Skin the cats
If you can already perform the German hang, skin the cats will work in a similar way to shoulder dislocates, working your shoulders through a wide range of motion with a focus on the stretch towards the end of the movement, opening up those shoulders for heavy lifting.
Band pull aparts
These act more as a scapula warm up, but they are important for structural balance and complete activation of your upper back muscles which will be used in coordination with your shoulder muscles in many different exercises such as overhead press, push ups, dips, handstands, and plenty more.
scapula push ups/pulls
Also for proper activation of your scapula, these can be done alongside or instead of the band pull aparts.
Yuri’s band routine
A great routine that targets the rotator cuff from all angles. This will require a light resistance band.
This exercise has received both criticism and praise from different experts around the world. It has however shown to be highly effective among athletes from various training backgrounds, in increasing their external rotation strength and therefore correcting any muscular imbalances in the shoulder area.
Professionals of their discipline such as Ido portal and Charles Poliquin have been known to promote the use of this exercise as a critical component of structural balance, and one of the most”bang for your buck” exercises you can perform in terms of shoulder health and longevity – Ido portal even working up to sets of 5 repetitions with 40 kg.
Warming up the wrists
After the shoulders, the wrists are another delicate joint that will need some attention before you begin you training (even for lower body exercises such as squats). Unprepared wrists often lead to long term fragility, and pain on exercises like push ups and handstands, requiring the use of parallettes to continue training those movements.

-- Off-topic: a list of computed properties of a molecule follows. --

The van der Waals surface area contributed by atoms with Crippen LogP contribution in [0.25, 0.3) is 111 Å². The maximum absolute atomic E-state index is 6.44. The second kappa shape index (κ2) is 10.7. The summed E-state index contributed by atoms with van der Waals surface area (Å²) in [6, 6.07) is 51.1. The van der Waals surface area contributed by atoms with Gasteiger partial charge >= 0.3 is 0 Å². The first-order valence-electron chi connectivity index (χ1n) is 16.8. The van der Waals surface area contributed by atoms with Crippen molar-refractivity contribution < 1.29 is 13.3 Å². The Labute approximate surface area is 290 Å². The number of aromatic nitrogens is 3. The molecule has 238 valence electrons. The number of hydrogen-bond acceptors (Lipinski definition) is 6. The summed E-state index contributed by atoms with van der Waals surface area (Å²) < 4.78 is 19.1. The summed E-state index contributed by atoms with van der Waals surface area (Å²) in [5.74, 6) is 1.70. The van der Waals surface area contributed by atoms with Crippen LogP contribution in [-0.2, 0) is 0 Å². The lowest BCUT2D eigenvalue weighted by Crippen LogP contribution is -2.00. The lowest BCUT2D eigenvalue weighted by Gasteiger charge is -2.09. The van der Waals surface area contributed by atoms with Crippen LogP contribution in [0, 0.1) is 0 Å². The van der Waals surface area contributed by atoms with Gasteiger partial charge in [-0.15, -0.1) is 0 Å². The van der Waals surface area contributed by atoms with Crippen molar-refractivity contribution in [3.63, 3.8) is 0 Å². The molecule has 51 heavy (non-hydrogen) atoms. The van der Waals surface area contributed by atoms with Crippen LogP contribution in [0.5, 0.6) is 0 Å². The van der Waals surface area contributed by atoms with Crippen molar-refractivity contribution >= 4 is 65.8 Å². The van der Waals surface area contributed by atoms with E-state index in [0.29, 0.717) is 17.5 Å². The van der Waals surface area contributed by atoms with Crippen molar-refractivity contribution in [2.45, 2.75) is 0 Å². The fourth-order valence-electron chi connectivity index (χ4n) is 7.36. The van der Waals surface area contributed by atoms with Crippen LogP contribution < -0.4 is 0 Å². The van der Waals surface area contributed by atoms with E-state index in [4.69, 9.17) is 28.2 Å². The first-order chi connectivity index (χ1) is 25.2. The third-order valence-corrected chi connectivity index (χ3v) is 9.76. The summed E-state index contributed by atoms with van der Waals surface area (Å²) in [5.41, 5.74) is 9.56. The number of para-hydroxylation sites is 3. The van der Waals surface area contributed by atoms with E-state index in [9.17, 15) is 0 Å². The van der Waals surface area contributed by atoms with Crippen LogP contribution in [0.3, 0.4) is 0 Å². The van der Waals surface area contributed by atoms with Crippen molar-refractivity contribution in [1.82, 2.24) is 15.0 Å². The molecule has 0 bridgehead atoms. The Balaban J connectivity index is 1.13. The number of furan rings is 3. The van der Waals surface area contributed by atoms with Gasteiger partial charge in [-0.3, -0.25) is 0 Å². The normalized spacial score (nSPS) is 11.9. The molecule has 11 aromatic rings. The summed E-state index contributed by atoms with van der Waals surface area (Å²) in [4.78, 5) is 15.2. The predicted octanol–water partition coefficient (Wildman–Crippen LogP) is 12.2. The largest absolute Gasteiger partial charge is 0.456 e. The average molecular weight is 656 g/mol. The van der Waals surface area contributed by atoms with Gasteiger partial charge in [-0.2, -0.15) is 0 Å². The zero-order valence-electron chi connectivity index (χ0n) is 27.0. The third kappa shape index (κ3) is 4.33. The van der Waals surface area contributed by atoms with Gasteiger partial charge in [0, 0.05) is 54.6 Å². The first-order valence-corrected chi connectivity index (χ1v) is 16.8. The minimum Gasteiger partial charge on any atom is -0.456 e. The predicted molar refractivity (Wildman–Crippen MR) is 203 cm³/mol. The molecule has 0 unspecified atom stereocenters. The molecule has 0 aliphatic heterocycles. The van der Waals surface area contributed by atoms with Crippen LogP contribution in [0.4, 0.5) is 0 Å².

Probably the most commonly used wrist warm up exercise. These should be done in a controlled manner, taking 20 to 30 seconds and changing the direction of the rotation.
To really make the most of your writ flexibility, passive stretching is important, and will prepare you wrists for extension intensive movements such as handstands, planche work, and push ups. Perform these after your wrists rotations.
Strengthening the forearms
This is useful to work on strengthening your wrists overtime and providing them with further protection. Especially effective as prehab, but also great a rehab if you are currently experiencing wrist pain on certain movements.
Warming up the lower body
Before a squat, deadlift, or any intense exercise using the lower body in general, here are a few of the top movements you can do to insure that every muscle is firing as it should, and the joints have been properly lubricated.
The should be performed in both left to right, and front to back ranges of motion. The name may say “swing”, but you really want to control the movement through your entire range of motion.
Hip, knee, and ankle rotations
These are the lower body version of the shoulder circles. Work through 10 to 20 seconds of rotations in both directions, starting with the hips, and following through to the knees and then ankles.